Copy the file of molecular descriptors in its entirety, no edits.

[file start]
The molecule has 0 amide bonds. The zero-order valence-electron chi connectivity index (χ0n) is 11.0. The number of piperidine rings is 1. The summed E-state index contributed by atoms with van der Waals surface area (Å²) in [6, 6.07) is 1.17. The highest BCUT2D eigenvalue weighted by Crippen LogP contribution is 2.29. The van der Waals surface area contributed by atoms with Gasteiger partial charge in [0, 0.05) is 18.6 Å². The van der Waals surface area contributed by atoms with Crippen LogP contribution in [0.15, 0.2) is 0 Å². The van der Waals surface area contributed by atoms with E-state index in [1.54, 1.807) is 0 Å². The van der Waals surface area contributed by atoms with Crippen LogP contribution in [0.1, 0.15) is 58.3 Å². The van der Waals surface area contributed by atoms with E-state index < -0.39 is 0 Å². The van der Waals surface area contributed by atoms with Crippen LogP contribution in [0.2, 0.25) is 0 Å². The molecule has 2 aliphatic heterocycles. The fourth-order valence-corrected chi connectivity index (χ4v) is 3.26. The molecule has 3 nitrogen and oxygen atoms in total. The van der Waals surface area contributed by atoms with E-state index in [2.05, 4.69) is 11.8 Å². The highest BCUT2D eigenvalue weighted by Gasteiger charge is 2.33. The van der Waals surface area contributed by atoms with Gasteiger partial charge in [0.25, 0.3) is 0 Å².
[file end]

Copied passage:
The molecule has 0 amide bonds. The zero-order valence-electron chi connectivity index (χ0n) is 11.0. The number of piperidine rings is 1. The summed E-state index contributed by atoms with van der Waals surface area (Å²) in [6, 6.07) is 1.17. The highest BCUT2D eigenvalue weighted by Crippen LogP contribution is 2.29. The van der Waals surface area contributed by atoms with Gasteiger partial charge in [0, 0.05) is 18.6 Å². The van der Waals surface area contributed by atoms with Crippen LogP contribution in [0.15, 0.2) is 0 Å². The van der Waals surface area contributed by atoms with E-state index in [1.54, 1.807) is 0 Å². The van der Waals surface area contributed by atoms with Crippen LogP contribution in [0.1, 0.15) is 58.3 Å². The van der Waals surface area contributed by atoms with E-state index < -0.39 is 0 Å². The van der Waals surface area contributed by atoms with Crippen LogP contribution in [0.2, 0.25) is 0 Å². The molecule has 2 aliphatic heterocycles. The fourth-order valence-corrected chi connectivity index (χ4v) is 3.26. The molecule has 3 nitrogen and oxygen atoms in total. The van der Waals surface area contributed by atoms with E-state index in [2.05, 4.69) is 11.8 Å². The highest BCUT2D eigenvalue weighted by Gasteiger charge is 2.33. The van der Waals surface area contributed by atoms with Gasteiger partial charge in [0.25, 0.3) is 0 Å².